LISA Pathfinder outshone its expectations

The new results have laid excellent foundations for ESA’s future LISA mission in 2034


LPF tested the technologies that will eventually detect low-frequency gravitational waves within the cosmos. Image credit: ESA/D. Ducros

The final results from the European Space Agency’s test satellite LISA Pathfinder (LPF) seem to surpass all expectations of its interferometer abilities. The final set of data was taken in July 2017, and were carefully analysed by researchers at the Max Planck Institute for Gravitational Physics in Hannover and Leibniz Universität Hannover. These results have been a vast improvement on the first set of results, published in mid 2016, showcasing that the key technologies necessary for its successor LISA to detect the tiniest ripples in spacetime, also known as gravitational waves.

“LISA Pathfinder beautifully demonstrated the key technologies for LISA, the future gravitational-wave observatory in space: the perfect undisturbed free fall of two cubic test masses inside the spacecraft,” says Prof. Karsten Danzmann, director at the Max Planck Institute for Gravitational Physics and the Institute for Gravitational Physics at Leibniz Universität Hannover, who also is the Co-Principal Investigator of the LISA Technology Package. “We were blown away by the results in the first weeks of the mission, but our final results, using more and better data and a deeper understanding of our space laboratory LPF, really are a sight to behold.”

LPF had already exceeded its requirements at high frequencies (above 0.01 Hz) within the first set of results. Now the new results have gone even further, as they beat the expectations by more than a factor of two all the way down to 0.00002 Hz, which is the entire LISA frequency band. This is a great sign for ESA’s expected launch in 2034, where it will “listen” to merging supermassive black holes throughout the universe.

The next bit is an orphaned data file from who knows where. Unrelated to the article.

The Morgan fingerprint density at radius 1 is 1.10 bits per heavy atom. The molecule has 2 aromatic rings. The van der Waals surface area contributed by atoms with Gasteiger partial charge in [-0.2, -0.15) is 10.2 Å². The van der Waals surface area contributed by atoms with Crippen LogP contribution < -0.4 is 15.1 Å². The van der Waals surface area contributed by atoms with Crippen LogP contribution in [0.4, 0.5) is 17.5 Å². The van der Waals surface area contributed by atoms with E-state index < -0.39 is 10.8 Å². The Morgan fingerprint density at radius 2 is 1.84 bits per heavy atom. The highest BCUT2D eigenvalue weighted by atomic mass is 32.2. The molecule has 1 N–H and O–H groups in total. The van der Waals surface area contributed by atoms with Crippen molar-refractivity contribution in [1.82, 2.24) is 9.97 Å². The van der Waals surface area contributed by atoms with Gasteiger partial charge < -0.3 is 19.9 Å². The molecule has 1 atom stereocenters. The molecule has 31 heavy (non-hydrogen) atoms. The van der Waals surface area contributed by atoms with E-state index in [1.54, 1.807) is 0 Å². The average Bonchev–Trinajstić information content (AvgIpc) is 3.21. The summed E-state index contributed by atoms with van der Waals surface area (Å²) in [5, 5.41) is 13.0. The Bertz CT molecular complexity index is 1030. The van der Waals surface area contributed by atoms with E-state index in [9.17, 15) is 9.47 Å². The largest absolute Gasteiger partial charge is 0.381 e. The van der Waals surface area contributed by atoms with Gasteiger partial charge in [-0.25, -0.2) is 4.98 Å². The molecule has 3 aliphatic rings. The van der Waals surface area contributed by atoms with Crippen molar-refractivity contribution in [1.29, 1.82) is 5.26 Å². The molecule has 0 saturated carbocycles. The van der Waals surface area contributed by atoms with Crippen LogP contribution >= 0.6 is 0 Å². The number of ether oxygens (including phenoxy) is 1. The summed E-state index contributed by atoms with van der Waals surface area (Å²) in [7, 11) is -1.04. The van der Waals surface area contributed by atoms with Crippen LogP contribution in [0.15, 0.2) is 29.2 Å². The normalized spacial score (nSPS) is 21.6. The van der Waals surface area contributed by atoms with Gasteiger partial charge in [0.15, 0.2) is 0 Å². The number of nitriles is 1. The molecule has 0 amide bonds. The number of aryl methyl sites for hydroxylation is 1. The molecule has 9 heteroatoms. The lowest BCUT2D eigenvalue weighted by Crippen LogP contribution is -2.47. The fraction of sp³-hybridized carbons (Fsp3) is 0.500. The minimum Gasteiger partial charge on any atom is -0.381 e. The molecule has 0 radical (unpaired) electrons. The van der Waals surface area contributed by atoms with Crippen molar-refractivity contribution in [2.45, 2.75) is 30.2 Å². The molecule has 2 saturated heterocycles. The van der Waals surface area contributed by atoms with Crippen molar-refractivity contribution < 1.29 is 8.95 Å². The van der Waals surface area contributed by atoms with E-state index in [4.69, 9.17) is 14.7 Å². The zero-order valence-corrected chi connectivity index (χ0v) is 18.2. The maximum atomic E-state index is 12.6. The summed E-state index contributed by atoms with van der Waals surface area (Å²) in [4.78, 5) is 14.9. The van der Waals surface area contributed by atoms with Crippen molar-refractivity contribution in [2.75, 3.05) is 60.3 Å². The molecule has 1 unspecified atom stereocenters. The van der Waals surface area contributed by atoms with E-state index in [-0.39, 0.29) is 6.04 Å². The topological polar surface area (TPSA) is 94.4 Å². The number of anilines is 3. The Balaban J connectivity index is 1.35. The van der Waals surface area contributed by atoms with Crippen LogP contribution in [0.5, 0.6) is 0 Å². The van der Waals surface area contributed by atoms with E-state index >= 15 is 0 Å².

The results of LPF in February 2017 have clearly surpassed scientists’ expectations by a great margin, setting high hopes for the future LISA mission in 2034. Image credit: ESA

The LPF researchers introduced many different actions to improve the initial results and reduce background noise, creating the optimal environment for the two cubic gold-platinum test masses. After months of venting the test mass vacuum chambers to space, the remaining gas pressure that limited prior measurements dropped by a factor of 10. As more data became available, the small inertial forces working acting on the cubes, due to the spacecraft’s orbit and orientation in space, became more apparent and were able to be accounted for. The onboard electrostatic forces, caused by the electrical systems and magnetic fields, create a problem for such a sensitive instrument, meaning the researchers had to eliminate that too. Finally, statistical analysis then led to the researchers removing any glitches from the data, allowing for a better reading at lower frequencies.

These two test masses, also the first laser interferometer in space, have proved better than possibly thought. They have shown to be 100 times better than its requirements and 30 times better than any ground-based laboratory. This high precision allows for a detailed examination of more subtle noise sources and artefacts, thus leading to more valuable information and experience that can prove vital for the eventual LISA mission’s success. Scientists at the Max Planck and Leibniz Universität, Hannover led the construction of the precise optical measurement system.

When LISA is launched in 2034 by the European Space Agency, it will consist of three satellites creating an equilateral triangle, with each side never expanding or contracting more than 2.5 million kilometres (8.2 million miles) apart. If a gravitational wave were to pass through LISA, it will be able to detect a distance change of up to a trillionth of a metre. This future space interferometer will specialise in low-frequency gravitational waves, with oscillation periods ranging from 10 seconds and 12 hours. These events most commonly occur in the merger of supermassive black holes, with masses equalling millions times the mass of our Sun, at the centre of our galaxy. They can also be emitted from the highly intense orbital motions of binary stars (two stars orbiting each other) and possibly exotic resources such as cosmic strings.

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